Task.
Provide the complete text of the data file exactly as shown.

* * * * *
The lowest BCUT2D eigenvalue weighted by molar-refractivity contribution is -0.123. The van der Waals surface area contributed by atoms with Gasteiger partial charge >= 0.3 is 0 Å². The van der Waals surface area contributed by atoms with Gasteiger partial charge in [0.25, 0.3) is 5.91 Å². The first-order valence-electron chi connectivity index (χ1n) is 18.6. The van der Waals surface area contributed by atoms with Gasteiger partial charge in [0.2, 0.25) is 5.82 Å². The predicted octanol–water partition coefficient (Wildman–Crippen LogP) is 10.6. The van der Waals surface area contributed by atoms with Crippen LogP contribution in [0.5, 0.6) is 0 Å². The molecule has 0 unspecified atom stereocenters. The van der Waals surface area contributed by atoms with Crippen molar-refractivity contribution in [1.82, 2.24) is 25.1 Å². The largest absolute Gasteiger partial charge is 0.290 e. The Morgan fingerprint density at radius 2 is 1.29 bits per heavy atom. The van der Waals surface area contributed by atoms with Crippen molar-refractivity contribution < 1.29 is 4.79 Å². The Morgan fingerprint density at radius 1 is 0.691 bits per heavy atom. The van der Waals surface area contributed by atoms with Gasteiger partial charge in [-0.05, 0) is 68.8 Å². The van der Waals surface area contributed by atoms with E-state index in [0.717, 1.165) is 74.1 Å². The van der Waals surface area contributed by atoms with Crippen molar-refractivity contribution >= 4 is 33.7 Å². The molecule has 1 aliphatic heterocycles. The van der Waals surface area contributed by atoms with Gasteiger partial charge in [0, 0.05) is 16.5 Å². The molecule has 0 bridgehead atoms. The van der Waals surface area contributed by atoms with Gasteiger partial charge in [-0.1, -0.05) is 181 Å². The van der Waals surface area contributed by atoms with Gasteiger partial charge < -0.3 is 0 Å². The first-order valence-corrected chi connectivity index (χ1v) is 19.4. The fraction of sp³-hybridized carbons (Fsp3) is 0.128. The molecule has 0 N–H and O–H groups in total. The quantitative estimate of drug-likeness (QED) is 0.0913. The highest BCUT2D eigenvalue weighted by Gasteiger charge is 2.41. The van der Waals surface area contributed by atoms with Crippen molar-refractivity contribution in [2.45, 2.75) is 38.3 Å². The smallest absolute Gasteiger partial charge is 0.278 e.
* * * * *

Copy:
The lowest BCUT2D eigenvalue weighted by molar-refractivity contribution is -0.123. The van der Waals surface area contributed by atoms with Gasteiger partial charge >= 0.3 is 0 Å². The van der Waals surface area contributed by atoms with Gasteiger partial charge in [0.25, 0.3) is 5.91 Å². The first-order valence-electron chi connectivity index (χ1n) is 18.6. The van der Waals surface area contributed by atoms with Gasteiger partial charge in [0.2, 0.25) is 5.82 Å². The predicted octanol–water partition coefficient (Wildman–Crippen LogP) is 10.6. The van der Waals surface area contributed by atoms with Crippen LogP contribution in [0.5, 0.6) is 0 Å². The molecule has 0 unspecified atom stereocenters. The van der Waals surface area contributed by atoms with Crippen molar-refractivity contribution in [1.82, 2.24) is 25.1 Å². The largest absolute Gasteiger partial charge is 0.290 e. The Morgan fingerprint density at radius 2 is 1.29 bits per heavy atom. The van der Waals surface area contributed by atoms with Crippen molar-refractivity contribution < 1.29 is 4.79 Å². The Morgan fingerprint density at radius 1 is 0.691 bits per heavy atom. The van der Waals surface area contributed by atoms with Gasteiger partial charge in [-0.05, 0) is 68.8 Å². The van der Waals surface area contributed by atoms with E-state index in [0.717, 1.165) is 74.1 Å². The van der Waals surface area contributed by atoms with Crippen molar-refractivity contribution >= 4 is 33.7 Å². The molecule has 1 aliphatic heterocycles. The van der Waals surface area contributed by atoms with Gasteiger partial charge in [0, 0.05) is 16.5 Å². The molecule has 0 bridgehead atoms. The van der Waals surface area contributed by atoms with Gasteiger partial charge in [-0.1, -0.05) is 181 Å². The van der Waals surface area contributed by atoms with Gasteiger partial charge < -0.3 is 0 Å². The first-order valence-corrected chi connectivity index (χ1v) is 19.4. The fraction of sp³-hybridized carbons (Fsp3) is 0.128. The molecule has 0 N–H and O–H groups in total. The quantitative estimate of drug-likeness (QED) is 0.0913. The highest BCUT2D eigenvalue weighted by Gasteiger charge is 2.41. The van der Waals surface area contributed by atoms with Crippen molar-refractivity contribution in [2.45, 2.75) is 38.3 Å². The smallest absolute Gasteiger partial charge is 0.278 e.